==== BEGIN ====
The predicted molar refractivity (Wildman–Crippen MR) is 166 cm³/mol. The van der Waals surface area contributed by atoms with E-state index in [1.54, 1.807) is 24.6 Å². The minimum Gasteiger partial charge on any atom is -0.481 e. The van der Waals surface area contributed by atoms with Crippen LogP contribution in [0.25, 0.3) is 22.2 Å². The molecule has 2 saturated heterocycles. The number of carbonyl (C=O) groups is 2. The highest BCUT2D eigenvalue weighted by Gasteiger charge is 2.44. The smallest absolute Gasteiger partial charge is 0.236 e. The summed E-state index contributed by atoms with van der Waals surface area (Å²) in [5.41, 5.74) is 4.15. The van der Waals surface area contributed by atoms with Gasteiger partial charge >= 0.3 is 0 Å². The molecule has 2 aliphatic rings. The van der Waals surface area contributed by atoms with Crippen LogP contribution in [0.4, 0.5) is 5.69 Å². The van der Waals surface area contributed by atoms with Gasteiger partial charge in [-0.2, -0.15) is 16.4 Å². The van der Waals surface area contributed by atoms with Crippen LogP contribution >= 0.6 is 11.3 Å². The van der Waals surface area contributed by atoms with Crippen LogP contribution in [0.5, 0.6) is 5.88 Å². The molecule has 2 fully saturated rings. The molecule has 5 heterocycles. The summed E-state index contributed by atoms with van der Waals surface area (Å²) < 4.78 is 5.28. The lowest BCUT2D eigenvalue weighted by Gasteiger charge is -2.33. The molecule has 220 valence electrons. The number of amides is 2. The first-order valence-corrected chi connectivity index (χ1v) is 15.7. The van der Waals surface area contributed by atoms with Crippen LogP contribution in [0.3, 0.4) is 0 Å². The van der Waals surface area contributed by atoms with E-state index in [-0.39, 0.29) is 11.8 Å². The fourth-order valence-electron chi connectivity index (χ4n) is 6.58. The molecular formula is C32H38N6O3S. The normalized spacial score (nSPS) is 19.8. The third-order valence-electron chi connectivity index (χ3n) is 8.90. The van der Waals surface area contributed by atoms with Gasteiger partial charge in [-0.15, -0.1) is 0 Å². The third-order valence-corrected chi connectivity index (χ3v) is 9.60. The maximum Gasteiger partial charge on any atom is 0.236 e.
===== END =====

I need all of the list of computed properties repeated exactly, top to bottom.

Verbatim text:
The predicted molar refractivity (Wildman–Crippen MR) is 166 cm³/mol. The van der Waals surface area contributed by atoms with E-state index in [1.54, 1.807) is 24.6 Å². The minimum Gasteiger partial charge on any atom is -0.481 e. The van der Waals surface area contributed by atoms with Crippen LogP contribution in [0.25, 0.3) is 22.2 Å². The molecule has 2 saturated heterocycles. The number of carbonyl (C=O) groups is 2. The highest BCUT2D eigenvalue weighted by Gasteiger charge is 2.44. The smallest absolute Gasteiger partial charge is 0.236 e. The summed E-state index contributed by atoms with van der Waals surface area (Å²) in [5.41, 5.74) is 4.15. The van der Waals surface area contributed by atoms with Gasteiger partial charge >= 0.3 is 0 Å². The molecule has 2 aliphatic rings. The van der Waals surface area contributed by atoms with Crippen LogP contribution in [0.4, 0.5) is 5.69 Å². The van der Waals surface area contributed by atoms with Gasteiger partial charge in [-0.2, -0.15) is 16.4 Å². The van der Waals surface area contributed by atoms with Crippen LogP contribution >= 0.6 is 11.3 Å². The van der Waals surface area contributed by atoms with Crippen LogP contribution in [0.5, 0.6) is 5.88 Å². The molecule has 2 fully saturated rings. The molecule has 5 heterocycles. The summed E-state index contributed by atoms with van der Waals surface area (Å²) < 4.78 is 5.28. The lowest BCUT2D eigenvalue weighted by Gasteiger charge is -2.33. The molecule has 220 valence electrons. The number of amides is 2. The first-order valence-corrected chi connectivity index (χ1v) is 15.7. The van der Waals surface area contributed by atoms with Crippen LogP contribution in [0.3, 0.4) is 0 Å². The van der Waals surface area contributed by atoms with E-state index in [-0.39, 0.29) is 11.8 Å². The fourth-order valence-electron chi connectivity index (χ4n) is 6.58. The molecular formula is C32H38N6O3S. The normalized spacial score (nSPS) is 19.8. The third-order valence-electron chi connectivity index (χ3n) is 8.90. The van der Waals surface area contributed by atoms with Gasteiger partial charge in [-0.15, -0.1) is 0 Å². The third-order valence-corrected chi connectivity index (χ3v) is 9.60. The maximum Gasteiger partial charge on any atom is 0.236 e.